Oh, Susan, yes, we certainly do live in interesting times!
Tomorrow should be an interesting news day. My money, by the way, is on the revamped Office 12. If you haven't seen that yet, here's the video.
I read Dave Winer to discover my wife is blogging. Yes, it's true. She is. And she's quite giddy about it, too. I remember that she used to say she'd never blog. Now she calls me and says "I have a comment!"
I've created a monster.
Nick Davis says he's done with Memeorandum and is going back to Newsmap. Says I like Memeorandum cause I appear on top of that page.
Well, yes, but that's only cause the rest of you haven't started participating in the conversation. Memeorandum is done automatically by analyzing linking and posting behavior. If you wanna be on top write a more interesting post. Hey, I bet this one has a chance of getting on Memeorandum.
Danny Sullivan, the guy who runs Search Engine Watch (THE site for those interested in search) answers back my search rant with a long response. He says we used to have pretty much what I asked last night for. Says he's 100 times more frustrated than I am with this stuff.
Danny Ayers: Semantic Web Starting Points.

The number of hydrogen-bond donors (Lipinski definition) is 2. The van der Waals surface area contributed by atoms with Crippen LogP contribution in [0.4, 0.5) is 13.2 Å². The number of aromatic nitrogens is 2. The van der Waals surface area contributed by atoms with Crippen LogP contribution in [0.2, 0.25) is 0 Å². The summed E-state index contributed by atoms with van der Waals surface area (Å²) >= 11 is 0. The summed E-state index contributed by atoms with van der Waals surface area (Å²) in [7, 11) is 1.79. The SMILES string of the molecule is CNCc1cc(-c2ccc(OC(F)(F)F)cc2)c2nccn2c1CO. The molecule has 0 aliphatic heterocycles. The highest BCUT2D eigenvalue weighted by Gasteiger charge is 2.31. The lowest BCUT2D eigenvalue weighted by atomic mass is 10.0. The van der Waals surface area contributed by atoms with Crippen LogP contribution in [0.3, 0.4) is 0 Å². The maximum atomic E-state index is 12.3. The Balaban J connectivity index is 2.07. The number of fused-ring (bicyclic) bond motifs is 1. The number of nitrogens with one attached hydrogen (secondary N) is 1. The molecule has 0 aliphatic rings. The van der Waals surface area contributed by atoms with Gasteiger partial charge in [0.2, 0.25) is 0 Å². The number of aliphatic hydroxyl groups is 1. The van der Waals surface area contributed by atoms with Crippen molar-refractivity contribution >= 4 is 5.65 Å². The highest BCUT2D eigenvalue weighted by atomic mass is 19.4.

Interesting list! Thanks for doing that Danny.
The Excel team is blogging. Ladies and Gentlemen, start up your spreadsheets!
It's funny, but MSN's engine was being tweaked over the weekend. Remember on Saturday when Channel 9 wasn't showing up in MSN? Well, today we're there. Eytan, an exec on the search team, tells me they were tweaking the engine over the weekend. I just tried a couple of other searches and it looks better now.
You can watch them increase the quality of their engine. Nearly every week I notice something has gotten better. This sure is an interesting space to watch.
Rick Segal, a VC, says: Web 2.0 != a check.
"Having said that, enough already with this Web 2.0 nonsense. We are doing the same thing we always do when "new" has "newer" come along. We hype the snot out of it and crap all over the 'old stuff'."